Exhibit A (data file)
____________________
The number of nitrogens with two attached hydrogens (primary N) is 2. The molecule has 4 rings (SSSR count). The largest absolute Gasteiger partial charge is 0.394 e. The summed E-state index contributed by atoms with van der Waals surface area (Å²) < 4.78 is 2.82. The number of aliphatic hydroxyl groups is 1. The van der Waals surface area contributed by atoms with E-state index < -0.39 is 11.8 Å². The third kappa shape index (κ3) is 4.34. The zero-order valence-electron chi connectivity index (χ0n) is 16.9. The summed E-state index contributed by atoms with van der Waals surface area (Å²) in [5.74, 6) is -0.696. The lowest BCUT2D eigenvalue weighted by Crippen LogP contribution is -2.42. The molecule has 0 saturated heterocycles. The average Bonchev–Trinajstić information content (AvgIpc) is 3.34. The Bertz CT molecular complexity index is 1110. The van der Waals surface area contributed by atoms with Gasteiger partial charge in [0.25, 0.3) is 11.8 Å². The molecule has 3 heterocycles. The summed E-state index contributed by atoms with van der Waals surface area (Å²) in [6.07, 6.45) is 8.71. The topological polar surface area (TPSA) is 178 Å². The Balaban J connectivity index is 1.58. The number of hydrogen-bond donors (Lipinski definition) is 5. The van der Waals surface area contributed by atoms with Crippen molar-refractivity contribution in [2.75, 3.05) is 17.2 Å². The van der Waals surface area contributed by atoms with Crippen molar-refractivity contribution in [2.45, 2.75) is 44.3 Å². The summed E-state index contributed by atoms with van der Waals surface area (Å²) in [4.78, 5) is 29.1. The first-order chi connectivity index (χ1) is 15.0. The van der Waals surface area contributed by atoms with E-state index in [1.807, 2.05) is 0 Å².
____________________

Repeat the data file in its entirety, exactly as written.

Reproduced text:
The number of nitrogens with two attached hydrogens (primary N) is 2. The molecule has 4 rings (SSSR count). The largest absolute Gasteiger partial charge is 0.394 e. The summed E-state index contributed by atoms with van der Waals surface area (Å²) < 4.78 is 2.82. The number of aliphatic hydroxyl groups is 1. The van der Waals surface area contributed by atoms with E-state index < -0.39 is 11.8 Å². The third kappa shape index (κ3) is 4.34. The zero-order valence-electron chi connectivity index (χ0n) is 16.9. The summed E-state index contributed by atoms with van der Waals surface area (Å²) in [5.74, 6) is -0.696. The lowest BCUT2D eigenvalue weighted by Crippen LogP contribution is -2.42. The molecule has 0 saturated heterocycles. The average Bonchev–Trinajstić information content (AvgIpc) is 3.34. The Bertz CT molecular complexity index is 1110. The van der Waals surface area contributed by atoms with Gasteiger partial charge in [0.25, 0.3) is 11.8 Å². The molecule has 3 heterocycles. The summed E-state index contributed by atoms with van der Waals surface area (Å²) in [6.07, 6.45) is 8.71. The topological polar surface area (TPSA) is 178 Å². The Balaban J connectivity index is 1.58. The number of hydrogen-bond donors (Lipinski definition) is 5. The van der Waals surface area contributed by atoms with Crippen molar-refractivity contribution in [2.75, 3.05) is 17.2 Å². The van der Waals surface area contributed by atoms with Crippen molar-refractivity contribution in [2.45, 2.75) is 44.3 Å². The summed E-state index contributed by atoms with van der Waals surface area (Å²) in [4.78, 5) is 29.1. The first-order chi connectivity index (χ1) is 15.0. The van der Waals surface area contributed by atoms with E-state index in [1.807, 2.05) is 0 Å².